Hot Air: The Inside Story of the Battle against Climate Denial Peter Stott Atlantic Books, €26.59
It’s well established that a network of wealthy organisations has been working to target climate scientists and undermine their findings for nearly 40 years now. Using the same tactics as the tobacco industry before them, these think tanks, policy institutes and scientists-for-hire have been selling an attractive product: doubt.
Eric Conway and Naomi Oreskes exposed this climate denial network in their 2010 book Merchants of Doubt. US scientist Michael E Mann updated us on their tactics recently – denial has turned into delay and “doomism” – in The New Climate War.
Now British climate scientist Peter Stott provides an inside-the-room perspective with this account of his decades-long battle with the climate denial industry. His book – published just before the crucial, two-week UN climate conference begins in Glasgow – is a painstaking and at times surprisingly dramatic defence of climate science.
And Stott has been "in the room" on many occasions. Sometimes, the rooms are where the precise wording of UN climate reports are thrashed out, sometimes they are shadowy rooms in the Russian Academy of Science, and sometimes they are UK courtrooms. As a player in the many great climate controversies – and many of the key breakthroughs in climate science – Stott is well placed to tell this story.
He is a chapter author for the UN Inter-governmental Panel on Climate Change (the IPCC), which issues assessment reports on the state of the climate every seven years or so. He is also an expert on so-called “attribution science” – the process of detecting the fingerprint of climate change in extreme weather events.
Much of the book is devoted to climate science, developments in climate modelling, and other discoveries. There is a "scientist-as-hero” narrative at play, as he describes various races against the clock to finish research projects or papers. These will be of interest to those fascinated by the minutiae of climate science, but the general reader will be drawn to Stott’s accounts of climate politics, high-stakes diplomatic wrangling on terminology in UN reports, and science-versus-denier confrontations.
He takes us through the process of compiling the assessment reports, and the backstage wrangling over language. The Saudis, Russians and Kuwaitis do not emerge with credit from these accounts, which sometimes have the tension of a good courtroom drama.
Stott is good at capturing the process that has led successive UN climate reports to use progressively stronger language: Assessment Report 2 (1996) said human influence on the climate was “discernible”; AR3 (2001) said warming was “likely due” to human activities; AR4 (2007) declared it was “very likely”; AR5 (2014) “extremely likely”, and AR6 (2021) concluded it was “unequivocal”.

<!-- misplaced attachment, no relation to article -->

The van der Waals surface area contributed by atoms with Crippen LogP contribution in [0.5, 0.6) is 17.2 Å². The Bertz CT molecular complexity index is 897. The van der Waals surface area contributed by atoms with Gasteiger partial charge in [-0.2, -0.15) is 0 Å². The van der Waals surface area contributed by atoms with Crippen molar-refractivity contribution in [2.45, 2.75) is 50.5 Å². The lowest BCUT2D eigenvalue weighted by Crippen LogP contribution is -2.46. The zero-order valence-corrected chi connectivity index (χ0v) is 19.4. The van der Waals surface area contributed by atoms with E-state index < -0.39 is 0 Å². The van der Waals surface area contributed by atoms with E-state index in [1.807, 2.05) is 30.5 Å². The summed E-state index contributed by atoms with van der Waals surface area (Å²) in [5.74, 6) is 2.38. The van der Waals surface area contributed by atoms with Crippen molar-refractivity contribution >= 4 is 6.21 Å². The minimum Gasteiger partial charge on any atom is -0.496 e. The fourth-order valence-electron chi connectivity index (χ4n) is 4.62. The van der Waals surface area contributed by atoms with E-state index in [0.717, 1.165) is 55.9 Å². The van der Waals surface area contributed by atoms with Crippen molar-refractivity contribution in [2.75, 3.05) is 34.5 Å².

Another year, and we’re inside another room. In 2004, Stott was part of a delegation of UK scientists invited to share research with their counterparts in Russia. But the new Putin government had other ideas. The Russian scientists were sidelined at the last minute, and a panel of US and UK climate deniers took their place. The meeting took on something of the character of a show trial and left the British delegation furious.
On the final day of that session in Moscow, the politicians and the deniers departed, and the UK and Russian scientists were allowed to share their research. This is where Stott is most at home – scientists talking to each other, scrutinising methods and findings, away from the noise and mess of the outside world.
He was also involved in a 2007 controversy over a decision by the British government to send a copy of Al Gore's documentary An Inconvenient Truth to every school in the country. The government was sued under an obscure Thatcher-era law that forbids the political indoctrination of school children. Again, the science-on-trial drama is well conveyed by Stott. The judge, who did not watch the film in advance of the case, nor read Gore's accompanying book, found against the government.
These accounts of confrontations with well-organised and well-funded denier organisations reach their climax with Stott’s account of the 2009 email hacking scandal known as Climategate. The emails of Phil Jones, who maintained the Hadley Centre’s database of global temperature data, were stolen and leaked. Certain phrases seemed to suggest that scientists were manipulating climate data. Three separate inquiries cleared Jones and his colleagues but another log of doubt had been tossed on the fire.
The book closes on twin notes of disaster and hope. Stott considers the catalogue of extreme weather events that have hit the world in the last few years: wildfires in California, Australia, and Europe; floods in Germany and Belgium; heat records broken all over the globe.
But he also finds solace in increased activism among young people, and in the Citizens’ Assembly process in Ireland (he was an expert witness).
This process, in which ordinary citizens were presented with scientific and policy information in a dispassionate way, is a scientist’s dream: if we can only give them the information they will make the right decisions.
Unfortunately, as we will find out in Glasgow, it’s not that simple.
Dr David Robbins is director of the DCU Centre for Climate & Society